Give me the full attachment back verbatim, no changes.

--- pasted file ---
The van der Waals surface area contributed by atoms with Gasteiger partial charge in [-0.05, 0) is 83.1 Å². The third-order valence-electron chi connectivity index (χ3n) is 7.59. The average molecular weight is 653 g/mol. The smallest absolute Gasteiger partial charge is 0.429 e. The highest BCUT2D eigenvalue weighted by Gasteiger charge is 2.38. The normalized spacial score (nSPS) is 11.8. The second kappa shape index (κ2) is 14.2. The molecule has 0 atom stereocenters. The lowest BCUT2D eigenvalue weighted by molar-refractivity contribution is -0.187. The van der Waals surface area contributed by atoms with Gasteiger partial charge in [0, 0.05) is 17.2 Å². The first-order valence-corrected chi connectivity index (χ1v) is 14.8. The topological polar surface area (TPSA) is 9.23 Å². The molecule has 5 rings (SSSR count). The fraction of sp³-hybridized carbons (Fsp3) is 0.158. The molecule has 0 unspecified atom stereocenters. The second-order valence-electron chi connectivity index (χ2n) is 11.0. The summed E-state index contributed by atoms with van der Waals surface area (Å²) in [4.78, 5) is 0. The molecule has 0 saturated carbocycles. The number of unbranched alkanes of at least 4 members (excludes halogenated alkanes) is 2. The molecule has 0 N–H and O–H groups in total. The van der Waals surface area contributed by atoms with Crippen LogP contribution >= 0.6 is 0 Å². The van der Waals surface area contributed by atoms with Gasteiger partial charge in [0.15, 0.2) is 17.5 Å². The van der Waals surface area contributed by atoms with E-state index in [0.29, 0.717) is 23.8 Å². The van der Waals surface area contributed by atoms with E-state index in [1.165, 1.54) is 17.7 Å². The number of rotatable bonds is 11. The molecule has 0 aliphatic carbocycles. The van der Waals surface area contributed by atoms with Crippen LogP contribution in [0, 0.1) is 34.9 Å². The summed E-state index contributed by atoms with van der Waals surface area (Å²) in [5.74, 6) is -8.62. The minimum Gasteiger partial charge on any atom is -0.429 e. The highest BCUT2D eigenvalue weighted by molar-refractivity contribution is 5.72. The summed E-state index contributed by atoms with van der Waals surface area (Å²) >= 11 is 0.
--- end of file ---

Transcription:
The van der Waals surface area contributed by atoms with Gasteiger partial charge in [-0.05, 0) is 83.1 Å². The third-order valence-electron chi connectivity index (χ3n) is 7.59. The average molecular weight is 653 g/mol. The smallest absolute Gasteiger partial charge is 0.429 e. The highest BCUT2D eigenvalue weighted by Gasteiger charge is 2.38. The normalized spacial score (nSPS) is 11.8. The second kappa shape index (κ2) is 14.2. The molecule has 0 atom stereocenters. The lowest BCUT2D eigenvalue weighted by molar-refractivity contribution is -0.187. The van der Waals surface area contributed by atoms with Gasteiger partial charge in [0, 0.05) is 17.2 Å². The first-order valence-corrected chi connectivity index (χ1v) is 14.8. The topological polar surface area (TPSA) is 9.23 Å². The molecule has 5 rings (SSSR count). The fraction of sp³-hybridized carbons (Fsp3) is 0.158. The molecule has 0 unspecified atom stereocenters. The second-order valence-electron chi connectivity index (χ2n) is 11.0. The summed E-state index contributed by atoms with van der Waals surface area (Å²) in [4.78, 5) is 0. The molecule has 0 saturated carbocycles. The number of unbranched alkanes of at least 4 members (excludes halogenated alkanes) is 2. The molecule has 0 N–H and O–H groups in total. The van der Waals surface area contributed by atoms with Crippen LogP contribution >= 0.6 is 0 Å². The van der Waals surface area contributed by atoms with Gasteiger partial charge in [0.15, 0.2) is 17.5 Å². The van der Waals surface area contributed by atoms with E-state index in [0.29, 0.717) is 23.8 Å². The van der Waals surface area contributed by atoms with E-state index in [1.165, 1.54) is 17.7 Å². The number of rotatable bonds is 11. The molecule has 0 aliphatic carbocycles. The van der Waals surface area contributed by atoms with Crippen LogP contribution in [0, 0.1) is 34.9 Å². The summed E-state index contributed by atoms with van der Waals surface area (Å²) in [5.74, 6) is -8.62. The minimum Gasteiger partial charge on any atom is -0.429 e. The highest BCUT2D eigenvalue weighted by molar-refractivity contribution is 5.72. The summed E-state index contributed by atoms with van der Waals surface area (Å²) >= 11 is 0.